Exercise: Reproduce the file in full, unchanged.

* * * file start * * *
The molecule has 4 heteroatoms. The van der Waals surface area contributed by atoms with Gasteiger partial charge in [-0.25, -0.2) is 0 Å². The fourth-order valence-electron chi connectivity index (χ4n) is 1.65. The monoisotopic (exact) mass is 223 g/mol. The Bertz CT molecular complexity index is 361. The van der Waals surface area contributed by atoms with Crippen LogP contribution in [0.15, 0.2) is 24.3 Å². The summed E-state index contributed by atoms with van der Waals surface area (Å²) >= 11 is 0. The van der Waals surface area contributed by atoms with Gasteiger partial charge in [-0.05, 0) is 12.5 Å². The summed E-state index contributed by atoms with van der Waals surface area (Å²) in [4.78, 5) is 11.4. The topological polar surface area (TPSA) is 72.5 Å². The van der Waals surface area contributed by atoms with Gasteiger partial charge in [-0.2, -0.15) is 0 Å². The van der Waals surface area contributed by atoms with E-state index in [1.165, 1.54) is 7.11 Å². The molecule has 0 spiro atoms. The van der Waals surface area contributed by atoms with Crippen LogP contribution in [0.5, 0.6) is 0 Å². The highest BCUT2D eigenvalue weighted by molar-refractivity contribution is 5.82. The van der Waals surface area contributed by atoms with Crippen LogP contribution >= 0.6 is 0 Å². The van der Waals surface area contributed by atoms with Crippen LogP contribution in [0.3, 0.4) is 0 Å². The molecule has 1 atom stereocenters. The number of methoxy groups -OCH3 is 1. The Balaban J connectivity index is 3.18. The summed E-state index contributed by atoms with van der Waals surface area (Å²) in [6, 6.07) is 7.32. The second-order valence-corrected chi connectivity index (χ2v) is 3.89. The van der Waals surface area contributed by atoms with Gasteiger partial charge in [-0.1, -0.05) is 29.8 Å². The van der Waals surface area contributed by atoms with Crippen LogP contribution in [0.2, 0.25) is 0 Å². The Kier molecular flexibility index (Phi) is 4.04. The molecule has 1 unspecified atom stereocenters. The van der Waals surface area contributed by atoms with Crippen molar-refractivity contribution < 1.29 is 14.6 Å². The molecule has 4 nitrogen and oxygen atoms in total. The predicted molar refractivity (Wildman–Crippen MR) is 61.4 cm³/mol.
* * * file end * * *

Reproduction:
The molecule has 4 heteroatoms. The van der Waals surface area contributed by atoms with Gasteiger partial charge in [-0.25, -0.2) is 0 Å². The fourth-order valence-electron chi connectivity index (χ4n) is 1.65. The monoisotopic (exact) mass is 223 g/mol. The Bertz CT molecular complexity index is 361. The van der Waals surface area contributed by atoms with Crippen LogP contribution in [0.15, 0.2) is 24.3 Å². The summed E-state index contributed by atoms with van der Waals surface area (Å²) >= 11 is 0. The van der Waals surface area contributed by atoms with Gasteiger partial charge in [-0.05, 0) is 12.5 Å². The summed E-state index contributed by atoms with van der Waals surface area (Å²) in [4.78, 5) is 11.4. The topological polar surface area (TPSA) is 72.5 Å². The van der Waals surface area contributed by atoms with Gasteiger partial charge in [-0.2, -0.15) is 0 Å². The van der Waals surface area contributed by atoms with E-state index in [1.165, 1.54) is 7.11 Å². The molecule has 0 spiro atoms. The van der Waals surface area contributed by atoms with Crippen LogP contribution in [0.5, 0.6) is 0 Å². The highest BCUT2D eigenvalue weighted by molar-refractivity contribution is 5.82. The van der Waals surface area contributed by atoms with Crippen LogP contribution >= 0.6 is 0 Å². The van der Waals surface area contributed by atoms with Crippen LogP contribution in [0.3, 0.4) is 0 Å². The molecule has 1 atom stereocenters. The number of methoxy groups -OCH3 is 1. The Balaban J connectivity index is 3.18. The summed E-state index contributed by atoms with van der Waals surface area (Å²) in [6, 6.07) is 7.32. The second-order valence-corrected chi connectivity index (χ2v) is 3.89. The van der Waals surface area contributed by atoms with Gasteiger partial charge in [-0.1, -0.05) is 29.8 Å². The van der Waals surface area contributed by atoms with Crippen LogP contribution in [0.2, 0.25) is 0 Å². The Kier molecular flexibility index (Phi) is 4.04. The molecule has 1 unspecified atom stereocenters. The van der Waals surface area contributed by atoms with Crippen molar-refractivity contribution < 1.29 is 14.6 Å². The molecule has 4 nitrogen and oxygen atoms in total. The predicted molar refractivity (Wildman–Crippen MR) is 61.4 cm³/mol.